Showing results for 
Search instead for 
Did you mean: 
New Contributor I

Power and thermal management -- cpu frequency scaling

Hi, I have been trying to dynamically control the CPU frequency at CPL 0. As I searched over the internet, I guess the following processor properties could be used on my platform (i7-6700k, with hyper-therading enabled): speedstep, p_state and c_state. The kernel version is 4.4.0.

It appears to me that both p_state and c_state are controlled by the hardware. Although the system software could hint to the processor, the idle state or the frequency is controlled automatically by the hardware. As I am trying to manipulate the cpu frequency more precisely, I disabled p_state in the GRUB configurations, then I tried to use the legacy acpi_cpufreq driver. After that I was able to set the frequency for each logical core with "cpupower frequency-set -g".

What I found through "i7z" is that the cpu frequency of all logical cores were always almost the same. For example, if at least 1 logical process was set to run in "performance" mode, the frequencies of all logical cores were about 3.4GHZ (maximum frequency without turbo boost); if all logical process were set to run in "powersave" mode, the frequency decreased to about 1GHZ.

My question is that whether there is a way to control the frequency at a physical core (or logical core) granularity? Is it (theoretically) possible for the 2 logical cores sharing a physical core to operate at different frequencies, e.g. 1 at 3.4GHZ and the other 1 at 1 GHZ?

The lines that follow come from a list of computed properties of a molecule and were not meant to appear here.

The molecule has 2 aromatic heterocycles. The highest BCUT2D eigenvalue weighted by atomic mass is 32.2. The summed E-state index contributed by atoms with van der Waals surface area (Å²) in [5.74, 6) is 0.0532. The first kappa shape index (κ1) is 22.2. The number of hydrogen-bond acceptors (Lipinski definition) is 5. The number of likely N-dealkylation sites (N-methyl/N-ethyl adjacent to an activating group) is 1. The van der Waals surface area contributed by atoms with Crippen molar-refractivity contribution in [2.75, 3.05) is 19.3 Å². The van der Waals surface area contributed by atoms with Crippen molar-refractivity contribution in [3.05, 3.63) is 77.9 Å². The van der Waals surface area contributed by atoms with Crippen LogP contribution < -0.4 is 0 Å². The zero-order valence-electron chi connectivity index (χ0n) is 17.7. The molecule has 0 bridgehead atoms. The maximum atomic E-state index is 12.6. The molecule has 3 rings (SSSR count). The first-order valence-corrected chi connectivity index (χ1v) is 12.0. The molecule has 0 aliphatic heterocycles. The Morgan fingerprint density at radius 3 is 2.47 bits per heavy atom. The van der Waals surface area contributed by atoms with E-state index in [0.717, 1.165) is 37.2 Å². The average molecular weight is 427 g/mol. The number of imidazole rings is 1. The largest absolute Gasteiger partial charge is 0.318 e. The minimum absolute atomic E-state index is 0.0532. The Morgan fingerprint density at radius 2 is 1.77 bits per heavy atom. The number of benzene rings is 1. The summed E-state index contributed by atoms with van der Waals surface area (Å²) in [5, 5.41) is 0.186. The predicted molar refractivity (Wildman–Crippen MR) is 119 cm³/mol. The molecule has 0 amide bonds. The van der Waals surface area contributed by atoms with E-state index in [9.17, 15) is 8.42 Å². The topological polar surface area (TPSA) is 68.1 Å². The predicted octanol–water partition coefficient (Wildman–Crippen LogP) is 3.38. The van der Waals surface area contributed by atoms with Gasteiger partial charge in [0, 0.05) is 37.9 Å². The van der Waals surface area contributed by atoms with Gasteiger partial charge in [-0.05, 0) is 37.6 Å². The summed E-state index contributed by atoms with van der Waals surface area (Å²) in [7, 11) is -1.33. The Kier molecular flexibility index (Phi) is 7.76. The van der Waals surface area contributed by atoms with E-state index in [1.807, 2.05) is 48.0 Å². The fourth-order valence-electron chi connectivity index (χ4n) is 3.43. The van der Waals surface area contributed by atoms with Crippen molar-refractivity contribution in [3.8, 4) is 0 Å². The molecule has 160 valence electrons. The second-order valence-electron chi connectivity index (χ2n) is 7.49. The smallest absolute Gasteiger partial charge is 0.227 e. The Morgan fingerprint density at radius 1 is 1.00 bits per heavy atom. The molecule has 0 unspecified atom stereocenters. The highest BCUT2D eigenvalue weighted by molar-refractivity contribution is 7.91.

I noticed the thread on a similar issue: In my desktop setting, the hardware seems to set the frequency according to the fastest core. Has anyone tested in a server setting?

Thanks in advance.


0 Kudos
1 Reply
Black Belt

Many of Intel's processors support only a single frequency for all cores in C0, but it is not easy to find definitive information on any particular model.  I would have expected your new processor to support independent frequencies on all cores, but I have not done much work with the "client" processors since Sandy Bridge, so I would just be guessing.

Does your Core i7-6700k support Hardware-coordinated Performance States? (HWP)    If HWP is enabled, the acpi_cpufreq driver won't actually be controlling the frequency.  In recent versions of Linux, the cpupower driver will interact with HWP to set "performance" and "powersave" options, but none of this is documented very clearly.  On my Skylake Xeon systems with HWP enabled, I control the frequency directly with the the IA32_HWP_REQUEST register (MSR 0x774), but I have not tried setting different cores to different frequencies.

On the server processors the Power Control Unit in the uncore may choose to give you a higher frequency than you requested.  When I tested asymmetric operation a few years ago (probably on Haswell EP, but I am not sure), I found the same thing that you are seeing -- if all of the cores are in use, they all get bumped up to the maximum frequency (or close to it).  The uncore performance monitoring guide has a section on the Power Control Unit that tells you how to get more information on why the Power Control Unit decided to override your frequency requests.  Unfortunately the interface is quite complicated and at best it would only tell you why the PCU ignored you, not how to override it.

0 Kudos